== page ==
What is a lifetime? Well, it was as long as she could remember; the actual numbers don’t really matter; it’s all relative. It was a long time to her...all her life. What mattered was that it was time to move on to the next stage of...what? What’s it going to be like over there? Obviously, she didn’t know anyone who knew. No one had ever gone there and come back to give her any news or any clues. All she had to cling to was the conviction—okay, more of a wish than a conviction—that Mother Nature knows what she’s doing.
It was definitely time to move on, no doubt. All the signs were lining up. She wondered if her experiences amounted to anything. It seemed as if it was just one day following another, each one filled with pretty much the same activities. Now and then some novelty came along and she enjoyed it, but did it mean anything? The changes were gradual, and then one day she noticed that she was drastically different and that she was older…and that it was time to go. Could she have learned more if she’d tried? Could she have perhaps interpreted things differently and grown more as a person? Pointless questions at this stage of the game.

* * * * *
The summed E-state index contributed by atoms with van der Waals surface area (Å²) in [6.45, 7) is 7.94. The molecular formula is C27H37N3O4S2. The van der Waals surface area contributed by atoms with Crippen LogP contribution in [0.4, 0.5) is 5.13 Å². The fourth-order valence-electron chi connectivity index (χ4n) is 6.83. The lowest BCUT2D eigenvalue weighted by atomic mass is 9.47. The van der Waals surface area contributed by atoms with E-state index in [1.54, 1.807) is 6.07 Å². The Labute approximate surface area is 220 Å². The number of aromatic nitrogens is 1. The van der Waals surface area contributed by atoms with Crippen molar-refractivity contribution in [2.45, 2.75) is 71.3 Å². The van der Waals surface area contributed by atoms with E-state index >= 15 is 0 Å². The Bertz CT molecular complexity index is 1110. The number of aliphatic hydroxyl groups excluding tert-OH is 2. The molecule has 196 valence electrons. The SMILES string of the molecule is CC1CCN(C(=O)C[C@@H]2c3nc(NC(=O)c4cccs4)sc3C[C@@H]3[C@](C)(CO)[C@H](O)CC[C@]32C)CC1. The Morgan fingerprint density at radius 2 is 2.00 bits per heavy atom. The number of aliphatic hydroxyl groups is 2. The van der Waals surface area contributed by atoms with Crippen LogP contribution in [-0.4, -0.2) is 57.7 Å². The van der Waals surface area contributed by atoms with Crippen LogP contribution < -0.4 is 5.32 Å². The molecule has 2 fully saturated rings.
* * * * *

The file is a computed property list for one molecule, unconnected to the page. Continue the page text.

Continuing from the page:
She tried to keep her thoughts positive but they kept ricocheting off a wall of trepidation. Okay, I’m ready. This is a logical and necessary next step. There’s nothing to fret about. No! Wait! I’m not ready! Changed my mind. Don’t want to go. Not yet.
She was reluctant to leave her familiar surroundings. She was safe. She never went hungry. Her little home was sometimes cramped and uncomfortable; sometimes the plumbing made weird noises, but so what? It was home. For all she knew, the next place would be even better, but that was the problem: She didn’t know for sure.
She was assisted by a salubrious seraph (“Call me Sally”). She didn’t recall Sally ever being a stranger, didn’t remember their first meeting. It was like Sally had somehow always been there. Sally professed great confidence in Mother Nature, but Sally was sort of silly sometimes, too relaxed, didn’t take things seriously enough. Even so, you’d think that having a really cool magical helper would ease, if not erase, the anxiety. We can get used to anything, can’t we? Never underestimate a human’s capacity to take anything for granted.
She’d outgrown this place. It was time. She felt herself traveling down a tunnel. Sally called out, “Go to the light, Little One!”
Like I have a choice!
Damn, that was a bright light!
She heard Sally calling after her: “In about eight decades we’ll have this conversation again. Meanwhile, I’ll be standing by. Holler if you need anything!”
Do what? Oh, right...sure will.
Then she heard another voice, a strange and loud voice: “It’s a girl!”
I’m no longer there, but I’m still here.
------This is one of The Lonesome Wizard Boys’ Campfire Tales. You can find the others here.